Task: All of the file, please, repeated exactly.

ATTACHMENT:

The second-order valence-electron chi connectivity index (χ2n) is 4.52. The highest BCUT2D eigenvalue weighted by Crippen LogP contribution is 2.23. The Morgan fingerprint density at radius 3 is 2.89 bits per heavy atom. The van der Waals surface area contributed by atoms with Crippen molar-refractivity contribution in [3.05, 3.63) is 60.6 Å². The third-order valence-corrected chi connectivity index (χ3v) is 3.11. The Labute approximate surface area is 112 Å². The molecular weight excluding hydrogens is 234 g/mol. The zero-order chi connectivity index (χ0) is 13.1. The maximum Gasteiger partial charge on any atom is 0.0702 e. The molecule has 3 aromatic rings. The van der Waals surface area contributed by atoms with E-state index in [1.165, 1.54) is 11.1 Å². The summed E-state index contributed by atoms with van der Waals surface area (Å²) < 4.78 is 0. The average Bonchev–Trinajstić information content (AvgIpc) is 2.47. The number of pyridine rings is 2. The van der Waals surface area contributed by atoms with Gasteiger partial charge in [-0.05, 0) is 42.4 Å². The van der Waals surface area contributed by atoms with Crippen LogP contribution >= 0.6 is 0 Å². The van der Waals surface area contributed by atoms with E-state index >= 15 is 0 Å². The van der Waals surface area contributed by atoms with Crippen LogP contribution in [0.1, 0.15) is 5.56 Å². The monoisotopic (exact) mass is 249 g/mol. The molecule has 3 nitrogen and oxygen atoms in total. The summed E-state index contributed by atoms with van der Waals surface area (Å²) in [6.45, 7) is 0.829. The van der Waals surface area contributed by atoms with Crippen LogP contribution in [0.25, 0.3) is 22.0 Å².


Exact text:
The second-order valence-electron chi connectivity index (χ2n) is 4.52. The highest BCUT2D eigenvalue weighted by Crippen LogP contribution is 2.23. The Morgan fingerprint density at radius 3 is 2.89 bits per heavy atom. The van der Waals surface area contributed by atoms with Crippen molar-refractivity contribution in [3.05, 3.63) is 60.6 Å². The third-order valence-corrected chi connectivity index (χ3v) is 3.11. The Labute approximate surface area is 112 Å². The molecular weight excluding hydrogens is 234 g/mol. The zero-order chi connectivity index (χ0) is 13.1. The maximum Gasteiger partial charge on any atom is 0.0702 e. The molecule has 3 aromatic rings. The van der Waals surface area contributed by atoms with E-state index in [1.165, 1.54) is 11.1 Å². The summed E-state index contributed by atoms with van der Waals surface area (Å²) < 4.78 is 0. The average Bonchev–Trinajstić information content (AvgIpc) is 2.47. The number of pyridine rings is 2. The van der Waals surface area contributed by atoms with Gasteiger partial charge in [-0.05, 0) is 42.4 Å². The van der Waals surface area contributed by atoms with Crippen LogP contribution >= 0.6 is 0 Å². The van der Waals surface area contributed by atoms with E-state index >= 15 is 0 Å². The van der Waals surface area contributed by atoms with Crippen LogP contribution in [0.1, 0.15) is 5.56 Å². The monoisotopic (exact) mass is 249 g/mol. The molecule has 3 nitrogen and oxygen atoms in total. The summed E-state index contributed by atoms with van der Waals surface area (Å²) in [6.45, 7) is 0.829. The van der Waals surface area contributed by atoms with Crippen LogP contribution in [0.25, 0.3) is 22.0 Å².